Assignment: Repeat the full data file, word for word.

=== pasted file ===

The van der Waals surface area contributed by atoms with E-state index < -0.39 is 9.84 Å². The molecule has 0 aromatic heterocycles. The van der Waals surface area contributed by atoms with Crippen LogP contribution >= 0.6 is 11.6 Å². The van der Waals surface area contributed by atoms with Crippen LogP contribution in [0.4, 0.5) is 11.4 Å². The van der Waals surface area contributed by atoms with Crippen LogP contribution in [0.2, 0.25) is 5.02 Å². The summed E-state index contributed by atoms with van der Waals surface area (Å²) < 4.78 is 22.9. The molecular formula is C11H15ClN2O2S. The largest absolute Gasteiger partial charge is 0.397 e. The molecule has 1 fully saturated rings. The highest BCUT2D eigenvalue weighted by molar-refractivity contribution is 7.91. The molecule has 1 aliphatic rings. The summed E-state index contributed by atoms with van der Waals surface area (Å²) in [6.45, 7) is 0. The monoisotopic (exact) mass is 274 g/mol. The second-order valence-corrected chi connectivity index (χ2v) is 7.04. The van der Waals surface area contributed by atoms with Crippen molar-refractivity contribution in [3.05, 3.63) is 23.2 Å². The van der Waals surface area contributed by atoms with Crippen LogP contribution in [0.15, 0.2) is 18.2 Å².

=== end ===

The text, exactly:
The van der Waals surface area contributed by atoms with E-state index < -0.39 is 9.84 Å². The molecule has 0 aromatic heterocycles. The van der Waals surface area contributed by atoms with Crippen LogP contribution >= 0.6 is 11.6 Å². The van der Waals surface area contributed by atoms with Crippen LogP contribution in [0.4, 0.5) is 11.4 Å². The van der Waals surface area contributed by atoms with Crippen LogP contribution in [0.2, 0.25) is 5.02 Å². The summed E-state index contributed by atoms with van der Waals surface area (Å²) < 4.78 is 22.9. The molecular formula is C11H15ClN2O2S. The largest absolute Gasteiger partial charge is 0.397 e. The molecule has 1 fully saturated rings. The highest BCUT2D eigenvalue weighted by molar-refractivity contribution is 7.91. The molecule has 1 aliphatic rings. The summed E-state index contributed by atoms with van der Waals surface area (Å²) in [6.45, 7) is 0. The monoisotopic (exact) mass is 274 g/mol. The second-order valence-corrected chi connectivity index (χ2v) is 7.04. The van der Waals surface area contributed by atoms with Crippen molar-refractivity contribution in [3.05, 3.63) is 23.2 Å². The van der Waals surface area contributed by atoms with Crippen LogP contribution in [0.15, 0.2) is 18.2 Å².